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“From the benefit of hindsight, where I’m sitting now, of course it was not the right decision. It was the wrong decision. Period. There’s no excuse for that,” said Steven McCraw, director of the Texas Department of Public Safety.
Texas Gov. Greg Abbott, who was among the first people to deliver information to the public about the shooting on Tuesday, said he was “livid” about the misinformation provided by police, and urged investigators to get to the bottom of what happened.
79 MINUTES OF HORROR: ‘It was the wrong decision.’ For 79 minutes, police failed to act as children died at Uvalde school
– Christal Hayes and Grace Hauck
‘Please send the police now’: A timeline of student calls to 911
Several calls to 911 were made by students inside the school, some who were locked in with the shooter while police were waiting to breach the school. Texas Department of Public Safety Director Steven McCraw said at a press conference that the calls from inside the school began shortly after noon on Tuesday.
- 12:03 p.m.: The first call lasted a minute and 20 seconds, with a student whispering and saying she was in Room 112.
- 12:10 p.m.: The same student said multiple people were dead.
- 12:13 p.m.: A call came in from the same student.
- 12:16 p.m.: The same student called, saying eight to nine students were still alive.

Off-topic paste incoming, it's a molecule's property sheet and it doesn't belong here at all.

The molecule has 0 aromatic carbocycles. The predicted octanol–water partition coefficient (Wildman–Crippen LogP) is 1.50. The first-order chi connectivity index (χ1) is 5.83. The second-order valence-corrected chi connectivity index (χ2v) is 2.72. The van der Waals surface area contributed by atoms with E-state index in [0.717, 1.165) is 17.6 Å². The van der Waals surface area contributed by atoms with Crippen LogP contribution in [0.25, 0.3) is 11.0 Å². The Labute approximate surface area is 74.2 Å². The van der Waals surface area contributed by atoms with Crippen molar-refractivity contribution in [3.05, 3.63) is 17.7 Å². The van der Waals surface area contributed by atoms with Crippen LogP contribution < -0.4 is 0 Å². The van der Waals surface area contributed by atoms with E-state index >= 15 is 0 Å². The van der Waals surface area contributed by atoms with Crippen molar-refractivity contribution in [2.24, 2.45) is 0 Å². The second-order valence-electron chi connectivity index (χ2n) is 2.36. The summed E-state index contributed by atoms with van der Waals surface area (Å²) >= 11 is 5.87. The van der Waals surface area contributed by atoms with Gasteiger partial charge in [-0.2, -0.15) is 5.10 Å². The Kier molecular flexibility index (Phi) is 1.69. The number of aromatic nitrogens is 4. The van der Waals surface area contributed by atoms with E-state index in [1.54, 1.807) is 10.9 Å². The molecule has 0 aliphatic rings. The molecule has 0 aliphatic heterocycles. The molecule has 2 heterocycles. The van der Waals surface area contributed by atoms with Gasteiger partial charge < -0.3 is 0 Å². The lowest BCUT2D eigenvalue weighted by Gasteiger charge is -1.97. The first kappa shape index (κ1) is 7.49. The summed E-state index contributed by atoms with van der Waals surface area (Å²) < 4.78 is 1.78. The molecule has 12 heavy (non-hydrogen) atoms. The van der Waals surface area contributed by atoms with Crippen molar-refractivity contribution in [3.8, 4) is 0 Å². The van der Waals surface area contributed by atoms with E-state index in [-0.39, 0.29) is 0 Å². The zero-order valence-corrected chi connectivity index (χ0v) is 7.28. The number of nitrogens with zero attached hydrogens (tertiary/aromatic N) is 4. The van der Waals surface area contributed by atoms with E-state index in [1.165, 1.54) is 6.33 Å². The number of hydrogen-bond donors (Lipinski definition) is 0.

- 12:19 p.m.: A call came in from a student who said they were in Room 111, who hung up after another student told the caller to do so.
- 12:21 p.m.: Three gunshots, believed to be fired at a classroom door, were heard during a 911 call.
- 12:36 p.m.: The first student called again for 21 seconds. The student “was told to stay on the line and be very quiet.” The caller told the operator, “he shot the door.”
- 12:43 and 12:47 p.m.: The first student called again and asked, “please send the police now.”
- 12:46 p.m.: The first student said she “could hear the police next door.”
- 12:50 p.m.: Audio of shots being fired were heard on a call.
- 12:51 p.m.: Audio of what sounded like officers moving students from the room was heard on a call.
McCraw said two students who made 911 calls survived the shooting.
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Students who survived Texas school attack describe scene
A young survivor of the massacre at a Texas elementary school said she covered herself with a friend’s blood and pretended to be dead while she waited for help to arrive.
Miah Cerrillo, 11, told CNN that she and a friend called 911 from her dead teacher’s phone Tuesday and waited for what felt like, to her, three hours for officers to arrive at Robb Elementary School in Uvalde.
Miah said that after the shooter moved from one room into the adjacent one she could hear screams and a lot more gunfire, and that the gunman then started blaring music.
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The children who survived the attack, which killed 19 schoolchildren and two teachers, described a festive, end-of-the-school-year day that quickly turned to terror.
Samuel Salinas, 10, told ABC’s “Good Morning America” that he and other classmates pretended to be dead after Ramos opened fire on the class. Samuel was struck by shrapnel in his thigh.
“He shot the teacher and then he shot the kids,” said Samuel, who was in Irma Garcia’s class. Garcia was one of the two teachers killed.
Gemma Lopez, 10, was in a classroom down the hall when the shooter entered the building. She told “Good Morning America” that a bullet came through her classroom wall before any lockdown was called.
Contributing: The Associated Press